Friday, March 20, 2009

Classic Scene #5: "Can I buy you a drink?"


Taking a 'time out' in Out Of Sight

Is there a more perfect courting/love scene in the history of cinema? Seriously, I can't think of one. After two bland movies (The Peacemaker and One Fine Day) and one disaster (Batman & Robin) Clooney landed the role of Jack Foley in Out Of Sight, the first of many he was 'born to play' but before he'd shaken off his tv doctor persona. When director Steven Soderbergh cast him opposite Jennifer Lopez (who herself was still a popstar playing actress) as Karen Sisko in this Elmore Leonard adaptation who could've know we were about to witness such a perfect storm of onscreen chemistry?

Lopez was elegant and energetic, full of sass and bristling sexuality. Clooney had an unassuming, charming cool about him and a streak of nervous playfulness. They shared just two moments of screen time together prior to this scene, the first a brilliant encounter in the trunk of the car where they speculate how unrealistic it was that Faye Dunaway and Robert Redford hook up so quickly in Three Days Of The Condor. The second was a frozen moment in the hotel elevator where Karen hesitates in arresting Jack, which he responds with a wave. Such connections reach beyond normal explanations Jack points out to Karen in the cocktail lounge where they meet:

"It's just something that happens. It's like seeing someone for the first time, like you could be passing in the street and you look at each other and for a few seconds there's a recognition, like you both know something. The next moment the person is gone and it's too late to do anything about it. And you always remember it because it was there and you let it go and you think to yourself what if I had stopped? What if I have said something. What if? What if? It may only happen a few times in your life."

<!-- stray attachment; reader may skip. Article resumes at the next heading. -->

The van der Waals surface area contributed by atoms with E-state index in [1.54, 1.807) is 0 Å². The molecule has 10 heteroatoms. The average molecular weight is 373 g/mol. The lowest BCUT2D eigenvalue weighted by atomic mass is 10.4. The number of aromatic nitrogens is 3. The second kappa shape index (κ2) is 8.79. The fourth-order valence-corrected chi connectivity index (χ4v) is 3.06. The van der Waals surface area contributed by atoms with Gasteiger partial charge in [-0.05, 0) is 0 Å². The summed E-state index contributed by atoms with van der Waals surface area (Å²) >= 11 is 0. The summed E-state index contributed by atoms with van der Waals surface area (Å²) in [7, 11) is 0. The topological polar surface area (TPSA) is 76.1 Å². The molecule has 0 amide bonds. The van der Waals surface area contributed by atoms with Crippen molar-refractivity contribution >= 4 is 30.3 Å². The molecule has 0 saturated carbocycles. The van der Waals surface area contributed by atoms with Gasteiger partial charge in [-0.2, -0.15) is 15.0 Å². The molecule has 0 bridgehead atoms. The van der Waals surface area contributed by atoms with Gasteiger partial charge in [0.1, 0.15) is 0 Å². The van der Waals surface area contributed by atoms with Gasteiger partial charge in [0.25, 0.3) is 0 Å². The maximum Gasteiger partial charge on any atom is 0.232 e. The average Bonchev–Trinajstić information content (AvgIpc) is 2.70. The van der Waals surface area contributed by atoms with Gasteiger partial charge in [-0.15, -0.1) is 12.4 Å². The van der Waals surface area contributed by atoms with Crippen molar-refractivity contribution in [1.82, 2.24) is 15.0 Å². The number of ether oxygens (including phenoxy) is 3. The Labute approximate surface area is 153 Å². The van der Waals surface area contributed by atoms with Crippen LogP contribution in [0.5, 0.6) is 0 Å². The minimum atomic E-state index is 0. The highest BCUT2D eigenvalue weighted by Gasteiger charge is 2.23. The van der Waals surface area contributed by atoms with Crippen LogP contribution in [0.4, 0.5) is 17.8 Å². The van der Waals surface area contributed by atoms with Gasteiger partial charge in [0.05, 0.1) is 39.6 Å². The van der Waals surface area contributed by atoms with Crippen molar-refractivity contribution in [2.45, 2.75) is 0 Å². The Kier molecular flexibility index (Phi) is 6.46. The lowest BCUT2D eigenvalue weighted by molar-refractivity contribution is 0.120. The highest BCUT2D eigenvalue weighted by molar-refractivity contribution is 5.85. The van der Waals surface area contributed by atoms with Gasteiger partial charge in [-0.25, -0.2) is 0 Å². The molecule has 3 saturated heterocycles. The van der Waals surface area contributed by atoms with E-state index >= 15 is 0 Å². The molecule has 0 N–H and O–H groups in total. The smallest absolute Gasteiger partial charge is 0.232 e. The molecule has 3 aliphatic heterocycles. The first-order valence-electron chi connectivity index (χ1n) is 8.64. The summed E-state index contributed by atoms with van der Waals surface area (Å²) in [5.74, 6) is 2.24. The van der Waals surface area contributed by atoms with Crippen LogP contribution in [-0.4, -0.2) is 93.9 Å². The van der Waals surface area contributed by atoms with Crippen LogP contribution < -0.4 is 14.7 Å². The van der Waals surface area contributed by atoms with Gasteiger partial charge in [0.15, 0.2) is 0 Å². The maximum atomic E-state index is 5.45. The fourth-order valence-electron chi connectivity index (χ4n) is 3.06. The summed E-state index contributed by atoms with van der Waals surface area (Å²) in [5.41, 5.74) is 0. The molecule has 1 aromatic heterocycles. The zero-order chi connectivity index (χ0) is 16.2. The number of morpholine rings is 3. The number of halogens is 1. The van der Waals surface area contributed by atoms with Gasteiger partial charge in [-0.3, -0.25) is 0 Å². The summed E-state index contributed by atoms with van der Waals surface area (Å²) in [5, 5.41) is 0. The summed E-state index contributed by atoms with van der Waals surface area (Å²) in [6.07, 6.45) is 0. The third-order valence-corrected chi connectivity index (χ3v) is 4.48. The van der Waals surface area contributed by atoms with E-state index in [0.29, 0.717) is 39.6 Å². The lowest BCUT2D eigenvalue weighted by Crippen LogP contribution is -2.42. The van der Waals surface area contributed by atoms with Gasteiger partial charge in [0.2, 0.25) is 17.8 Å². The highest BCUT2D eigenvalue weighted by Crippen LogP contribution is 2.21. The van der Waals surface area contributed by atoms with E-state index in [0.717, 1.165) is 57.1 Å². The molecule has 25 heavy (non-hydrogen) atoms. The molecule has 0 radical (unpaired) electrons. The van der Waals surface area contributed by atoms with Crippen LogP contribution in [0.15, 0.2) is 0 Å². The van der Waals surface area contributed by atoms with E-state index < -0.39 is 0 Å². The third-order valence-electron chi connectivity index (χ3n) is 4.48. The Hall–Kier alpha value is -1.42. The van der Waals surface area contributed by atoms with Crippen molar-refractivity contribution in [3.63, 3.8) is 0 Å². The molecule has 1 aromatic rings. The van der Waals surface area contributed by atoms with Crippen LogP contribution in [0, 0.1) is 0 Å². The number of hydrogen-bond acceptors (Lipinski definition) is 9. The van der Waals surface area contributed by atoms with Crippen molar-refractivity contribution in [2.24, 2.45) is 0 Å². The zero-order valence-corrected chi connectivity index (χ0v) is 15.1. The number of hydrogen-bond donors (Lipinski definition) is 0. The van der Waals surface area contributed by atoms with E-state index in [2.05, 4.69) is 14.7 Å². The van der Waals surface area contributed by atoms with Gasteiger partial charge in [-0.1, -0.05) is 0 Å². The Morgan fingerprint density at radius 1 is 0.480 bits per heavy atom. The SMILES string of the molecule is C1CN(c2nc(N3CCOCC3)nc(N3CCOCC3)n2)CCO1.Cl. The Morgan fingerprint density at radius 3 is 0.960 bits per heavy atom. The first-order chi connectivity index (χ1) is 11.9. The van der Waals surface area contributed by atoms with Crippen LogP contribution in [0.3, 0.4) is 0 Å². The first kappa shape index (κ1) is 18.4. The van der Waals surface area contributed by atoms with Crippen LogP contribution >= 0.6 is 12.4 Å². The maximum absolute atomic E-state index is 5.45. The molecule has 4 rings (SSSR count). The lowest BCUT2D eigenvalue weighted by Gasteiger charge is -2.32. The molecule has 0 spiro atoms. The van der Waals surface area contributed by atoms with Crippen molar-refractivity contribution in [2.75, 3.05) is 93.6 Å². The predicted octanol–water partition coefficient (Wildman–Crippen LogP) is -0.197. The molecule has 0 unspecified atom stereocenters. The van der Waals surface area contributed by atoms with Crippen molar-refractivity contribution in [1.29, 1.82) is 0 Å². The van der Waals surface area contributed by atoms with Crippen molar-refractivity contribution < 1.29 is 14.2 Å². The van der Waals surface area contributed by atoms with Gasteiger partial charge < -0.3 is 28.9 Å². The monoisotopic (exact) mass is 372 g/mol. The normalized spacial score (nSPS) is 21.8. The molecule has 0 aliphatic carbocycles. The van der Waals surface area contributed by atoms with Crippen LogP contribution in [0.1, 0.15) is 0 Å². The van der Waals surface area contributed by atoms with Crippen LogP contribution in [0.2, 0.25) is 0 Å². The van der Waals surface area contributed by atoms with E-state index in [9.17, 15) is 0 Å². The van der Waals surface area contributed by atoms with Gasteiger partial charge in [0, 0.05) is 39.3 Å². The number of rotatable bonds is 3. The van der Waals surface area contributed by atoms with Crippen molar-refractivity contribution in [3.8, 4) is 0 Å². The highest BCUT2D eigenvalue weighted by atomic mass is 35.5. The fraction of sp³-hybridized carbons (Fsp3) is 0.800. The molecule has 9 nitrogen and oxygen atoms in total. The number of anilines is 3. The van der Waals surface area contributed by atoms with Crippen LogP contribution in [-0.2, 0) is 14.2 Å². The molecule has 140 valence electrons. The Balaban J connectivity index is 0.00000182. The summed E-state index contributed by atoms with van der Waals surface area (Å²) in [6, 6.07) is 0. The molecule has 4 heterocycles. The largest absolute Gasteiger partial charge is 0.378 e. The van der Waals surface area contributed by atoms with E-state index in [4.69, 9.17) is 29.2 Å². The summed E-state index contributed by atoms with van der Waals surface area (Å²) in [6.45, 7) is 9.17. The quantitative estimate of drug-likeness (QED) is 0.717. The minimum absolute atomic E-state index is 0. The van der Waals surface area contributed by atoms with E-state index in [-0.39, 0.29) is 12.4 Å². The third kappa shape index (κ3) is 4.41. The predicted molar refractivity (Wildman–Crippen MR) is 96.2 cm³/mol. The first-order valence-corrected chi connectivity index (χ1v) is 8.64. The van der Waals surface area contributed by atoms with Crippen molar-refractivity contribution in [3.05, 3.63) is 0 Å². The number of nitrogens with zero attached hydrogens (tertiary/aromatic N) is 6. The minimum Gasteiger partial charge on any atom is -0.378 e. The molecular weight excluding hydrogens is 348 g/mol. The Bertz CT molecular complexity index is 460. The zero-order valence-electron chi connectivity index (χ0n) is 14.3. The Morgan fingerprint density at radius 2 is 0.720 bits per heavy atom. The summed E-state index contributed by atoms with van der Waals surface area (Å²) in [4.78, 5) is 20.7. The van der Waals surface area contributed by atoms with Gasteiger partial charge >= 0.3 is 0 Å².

KS: "Or once."

JF: "Or once..."

It's only then we notice David Holmes sensual score become prominent as Soderbergh begins to cut between the lounge and footage of their actual love scene. Moments overlap, glances are stolen and hands brush against body parts. They discuss their fantasy while acting it out, flirting with their words and their bodies – bittersweetness hangs throughout. Soderbergh keeps his camera unsteady, spying on them through the grainy lens as tiny freeze frames capture their dance. The scene is never gratuitous, refusing to revel in the flesh, eroticism purely by association. It is as close to perfection as it gets.